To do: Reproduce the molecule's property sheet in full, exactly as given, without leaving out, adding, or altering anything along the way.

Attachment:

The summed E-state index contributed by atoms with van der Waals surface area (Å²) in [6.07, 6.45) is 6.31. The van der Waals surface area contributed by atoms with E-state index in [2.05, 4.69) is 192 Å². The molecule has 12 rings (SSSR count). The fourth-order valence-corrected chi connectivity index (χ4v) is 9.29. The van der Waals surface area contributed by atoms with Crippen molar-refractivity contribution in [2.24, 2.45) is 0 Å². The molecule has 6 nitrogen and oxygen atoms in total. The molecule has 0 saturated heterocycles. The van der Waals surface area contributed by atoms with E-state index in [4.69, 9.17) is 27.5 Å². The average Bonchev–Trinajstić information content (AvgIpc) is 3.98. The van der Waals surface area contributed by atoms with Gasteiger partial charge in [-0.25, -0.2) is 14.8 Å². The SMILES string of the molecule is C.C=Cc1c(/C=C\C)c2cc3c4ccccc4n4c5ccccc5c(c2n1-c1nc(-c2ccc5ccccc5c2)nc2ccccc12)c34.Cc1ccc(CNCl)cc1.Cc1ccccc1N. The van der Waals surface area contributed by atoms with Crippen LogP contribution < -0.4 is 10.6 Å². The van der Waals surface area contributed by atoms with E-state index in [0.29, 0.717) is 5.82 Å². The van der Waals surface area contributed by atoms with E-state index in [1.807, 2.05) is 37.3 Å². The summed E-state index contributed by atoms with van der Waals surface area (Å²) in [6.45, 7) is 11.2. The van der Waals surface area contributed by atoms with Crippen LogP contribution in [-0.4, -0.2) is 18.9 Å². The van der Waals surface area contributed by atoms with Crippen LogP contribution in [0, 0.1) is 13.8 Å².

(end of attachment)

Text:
The summed E-state index contributed by atoms with van der Waals surface area (Å²) in [6.07, 6.45) is 6.31. The van der Waals surface area contributed by atoms with E-state index in [2.05, 4.69) is 192 Å². The molecule has 12 rings (SSSR count). The fourth-order valence-corrected chi connectivity index (χ4v) is 9.29. The van der Waals surface area contributed by atoms with Crippen molar-refractivity contribution in [2.24, 2.45) is 0 Å². The molecule has 6 nitrogen and oxygen atoms in total. The molecule has 0 saturated heterocycles. The van der Waals surface area contributed by atoms with E-state index in [4.69, 9.17) is 27.5 Å². The average Bonchev–Trinajstić information content (AvgIpc) is 3.98. The van der Waals surface area contributed by atoms with Gasteiger partial charge in [-0.25, -0.2) is 14.8 Å². The SMILES string of the molecule is C.C=Cc1c(/C=C\C)c2cc3c4ccccc4n4c5ccccc5c(c2n1-c1nc(-c2ccc5ccccc5c2)nc2ccccc12)c34.Cc1ccc(CNCl)cc1.Cc1ccccc1N. The van der Waals surface area contributed by atoms with Crippen LogP contribution < -0.4 is 10.6 Å². The van der Waals surface area contributed by atoms with E-state index in [0.29, 0.717) is 5.82 Å². The van der Waals surface area contributed by atoms with E-state index in [1.807, 2.05) is 37.3 Å². The summed E-state index contributed by atoms with van der Waals surface area (Å²) in [6.45, 7) is 11.2. The van der Waals surface area contributed by atoms with Crippen LogP contribution in [-0.4, -0.2) is 18.9 Å². The van der Waals surface area contributed by atoms with Crippen LogP contribution in [0, 0.1) is 13.8 Å².